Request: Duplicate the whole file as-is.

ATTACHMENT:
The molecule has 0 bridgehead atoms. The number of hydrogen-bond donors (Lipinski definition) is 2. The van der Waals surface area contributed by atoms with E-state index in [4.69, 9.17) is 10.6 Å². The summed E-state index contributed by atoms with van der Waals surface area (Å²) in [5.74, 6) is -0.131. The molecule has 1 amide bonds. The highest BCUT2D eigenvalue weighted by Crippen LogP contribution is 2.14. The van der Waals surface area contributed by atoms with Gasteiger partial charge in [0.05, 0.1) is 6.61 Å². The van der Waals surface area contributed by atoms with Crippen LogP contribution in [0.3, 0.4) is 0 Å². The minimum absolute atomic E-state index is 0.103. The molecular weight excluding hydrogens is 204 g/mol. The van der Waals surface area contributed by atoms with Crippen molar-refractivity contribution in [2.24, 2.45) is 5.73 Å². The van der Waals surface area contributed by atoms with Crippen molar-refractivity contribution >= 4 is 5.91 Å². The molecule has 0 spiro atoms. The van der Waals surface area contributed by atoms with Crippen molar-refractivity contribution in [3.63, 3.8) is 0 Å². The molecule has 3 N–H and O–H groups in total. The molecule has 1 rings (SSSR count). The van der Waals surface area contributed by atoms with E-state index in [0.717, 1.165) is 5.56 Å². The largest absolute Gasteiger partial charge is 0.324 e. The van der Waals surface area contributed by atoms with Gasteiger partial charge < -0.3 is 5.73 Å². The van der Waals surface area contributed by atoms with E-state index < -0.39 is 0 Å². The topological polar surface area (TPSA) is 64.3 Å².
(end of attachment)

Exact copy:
The molecule has 0 bridgehead atoms. The number of hydrogen-bond donors (Lipinski definition) is 2. The van der Waals surface area contributed by atoms with E-state index in [4.69, 9.17) is 10.6 Å². The summed E-state index contributed by atoms with van der Waals surface area (Å²) in [5.74, 6) is -0.131. The molecule has 1 amide bonds. The highest BCUT2D eigenvalue weighted by Crippen LogP contribution is 2.14. The van der Waals surface area contributed by atoms with Gasteiger partial charge in [0.05, 0.1) is 6.61 Å². The van der Waals surface area contributed by atoms with Crippen LogP contribution in [0.3, 0.4) is 0 Å². The minimum absolute atomic E-state index is 0.103. The molecular weight excluding hydrogens is 204 g/mol. The van der Waals surface area contributed by atoms with Crippen molar-refractivity contribution in [2.24, 2.45) is 5.73 Å². The van der Waals surface area contributed by atoms with Crippen molar-refractivity contribution >= 4 is 5.91 Å². The molecule has 0 spiro atoms. The van der Waals surface area contributed by atoms with Crippen molar-refractivity contribution in [3.63, 3.8) is 0 Å². The molecule has 3 N–H and O–H groups in total. The molecule has 1 rings (SSSR count). The van der Waals surface area contributed by atoms with E-state index in [0.717, 1.165) is 5.56 Å². The largest absolute Gasteiger partial charge is 0.324 e. The van der Waals surface area contributed by atoms with Gasteiger partial charge < -0.3 is 5.73 Å². The van der Waals surface area contributed by atoms with E-state index < -0.39 is 0 Å². The topological polar surface area (TPSA) is 64.3 Å².